I've had a couple of weeks to test out my first handmade athletic ensemble, and I'm still on the fence about it. My ambivalence isn't entirely the fault of the patterns, though, so I'll go ahead and review them.

How's that for a rousing introduction?

I'll start with my favorite piece of the outfit: The Sewaholic Dunbar sports bra. I wholeheartedly love this sports bra. The unique style, the pockets for modesty lining panels, the construction -- it's my favorite sports bra right now, and that's saying a lot for a girl who owns at least 10 sports bras in various styles and fabric.

Fabric: Wickaway Lycra from Rose City Textiles (aka Fabricline)

  • Added length to the body of the bra - which means adding length to each piece.
I added 1.5" to the bottom of each pattern piece to allow for 1" elastic (wider than the 3/4" in the pattern) and because the top was entirely too short. My ladies are tiny and they were threatening to break free.
  • Raised the neckline 1/2". 
I highly recommend doing a quick muslin of the top before cutting out the final fabric. There are several pieces, and it's frustrating if you assemble the whole dang thing and realize the fit is way off. (Ask me how I know.)

awkward running shot. because why not?
Also, take a close look at the envelope photos. You can see it's a low-cut, not-very-long sports bra. If you're like me and wear your sports bras out in the open and desire something substantial but not full length, you'll probably need to make adjustments.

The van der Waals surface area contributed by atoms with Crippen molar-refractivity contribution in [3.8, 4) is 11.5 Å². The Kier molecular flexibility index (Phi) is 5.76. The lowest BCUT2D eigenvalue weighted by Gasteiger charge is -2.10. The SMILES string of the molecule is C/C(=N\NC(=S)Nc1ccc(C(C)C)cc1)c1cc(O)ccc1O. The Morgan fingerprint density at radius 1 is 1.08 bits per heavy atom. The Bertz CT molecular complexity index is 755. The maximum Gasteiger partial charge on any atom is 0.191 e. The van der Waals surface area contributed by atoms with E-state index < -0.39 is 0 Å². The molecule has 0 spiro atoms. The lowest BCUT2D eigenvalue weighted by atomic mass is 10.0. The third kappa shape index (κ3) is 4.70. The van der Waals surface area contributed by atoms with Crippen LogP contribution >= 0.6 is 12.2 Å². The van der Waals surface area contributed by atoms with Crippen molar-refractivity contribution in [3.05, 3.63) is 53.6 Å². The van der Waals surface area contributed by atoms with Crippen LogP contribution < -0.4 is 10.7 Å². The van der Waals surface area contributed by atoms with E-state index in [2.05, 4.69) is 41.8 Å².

I've got intentions of making the long version, too, for treadmill runs at the gym this winter.

The next piece is Jalie 2563 running tights. I used the same fabric for these and made no modifications to the pattern.

They've got a gusset that doesn't quite make it far enough forward in the crotch seam. Maybe? I don't know. I generally wear track shorts and not tights.

There's also a lining, but it's not sewn down and the placement makes it awkward to go without underwear.

I used an elastic with silicone around the leg cuffs to keep them from riding up, but in hindsight could've used something similar on the waistband to keep it from sliding down.

I'll wear these when I go to cycling class, and maybe I'll be a tights convert, but for now I'm "meh."

The last piece is the GreenStyle Jillian tank. I've been eyeing this tank since its release in a pattern bundle.

I used a recycled lycra for this top (same source), and the only modification was to tack down where the overlapping layers meet so the top doesn't flop open while I'm running.